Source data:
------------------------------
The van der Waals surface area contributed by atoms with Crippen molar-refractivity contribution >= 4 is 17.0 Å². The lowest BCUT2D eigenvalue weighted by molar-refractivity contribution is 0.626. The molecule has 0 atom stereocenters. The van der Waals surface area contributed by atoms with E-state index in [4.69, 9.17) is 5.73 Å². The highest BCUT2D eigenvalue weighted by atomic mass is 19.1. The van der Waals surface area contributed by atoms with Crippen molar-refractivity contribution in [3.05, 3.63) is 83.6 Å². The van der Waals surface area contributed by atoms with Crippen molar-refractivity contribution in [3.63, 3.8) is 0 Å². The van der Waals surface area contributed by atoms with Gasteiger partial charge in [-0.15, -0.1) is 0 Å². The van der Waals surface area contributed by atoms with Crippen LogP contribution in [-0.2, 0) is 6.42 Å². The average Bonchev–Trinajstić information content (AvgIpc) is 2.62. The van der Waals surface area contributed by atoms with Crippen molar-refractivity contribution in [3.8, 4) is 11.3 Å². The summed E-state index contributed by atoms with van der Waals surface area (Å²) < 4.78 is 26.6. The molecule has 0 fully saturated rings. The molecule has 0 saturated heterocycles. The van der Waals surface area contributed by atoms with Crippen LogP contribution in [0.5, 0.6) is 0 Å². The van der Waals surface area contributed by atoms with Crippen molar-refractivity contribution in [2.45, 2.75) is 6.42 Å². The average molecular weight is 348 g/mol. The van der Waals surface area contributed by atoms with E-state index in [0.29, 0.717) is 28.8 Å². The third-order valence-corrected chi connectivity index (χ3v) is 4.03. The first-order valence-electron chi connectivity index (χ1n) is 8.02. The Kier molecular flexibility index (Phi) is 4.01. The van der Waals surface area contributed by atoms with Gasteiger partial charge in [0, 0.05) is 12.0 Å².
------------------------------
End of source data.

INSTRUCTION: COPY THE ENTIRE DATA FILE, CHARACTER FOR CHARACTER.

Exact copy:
The van der Waals surface area contributed by atoms with Crippen molar-refractivity contribution >= 4 is 17.0 Å². The lowest BCUT2D eigenvalue weighted by molar-refractivity contribution is 0.626. The molecule has 0 atom stereocenters. The van der Waals surface area contributed by atoms with E-state index in [4.69, 9.17) is 5.73 Å². The highest BCUT2D eigenvalue weighted by atomic mass is 19.1. The van der Waals surface area contributed by atoms with Crippen molar-refractivity contribution in [3.05, 3.63) is 83.6 Å². The van der Waals surface area contributed by atoms with Crippen molar-refractivity contribution in [3.63, 3.8) is 0 Å². The van der Waals surface area contributed by atoms with Gasteiger partial charge in [-0.15, -0.1) is 0 Å². The van der Waals surface area contributed by atoms with Crippen LogP contribution in [-0.2, 0) is 6.42 Å². The average Bonchev–Trinajstić information content (AvgIpc) is 2.62. The van der Waals surface area contributed by atoms with Crippen molar-refractivity contribution in [3.8, 4) is 11.3 Å². The summed E-state index contributed by atoms with van der Waals surface area (Å²) < 4.78 is 26.6. The molecule has 0 fully saturated rings. The molecule has 0 saturated heterocycles. The van der Waals surface area contributed by atoms with Crippen LogP contribution in [0.5, 0.6) is 0 Å². The van der Waals surface area contributed by atoms with Crippen molar-refractivity contribution in [2.45, 2.75) is 6.42 Å². The average molecular weight is 348 g/mol. The van der Waals surface area contributed by atoms with E-state index in [0.29, 0.717) is 28.8 Å². The third-order valence-corrected chi connectivity index (χ3v) is 4.03. The first-order valence-electron chi connectivity index (χ1n) is 8.02. The Kier molecular flexibility index (Phi) is 4.01. The van der Waals surface area contributed by atoms with Gasteiger partial charge in [0, 0.05) is 12.0 Å².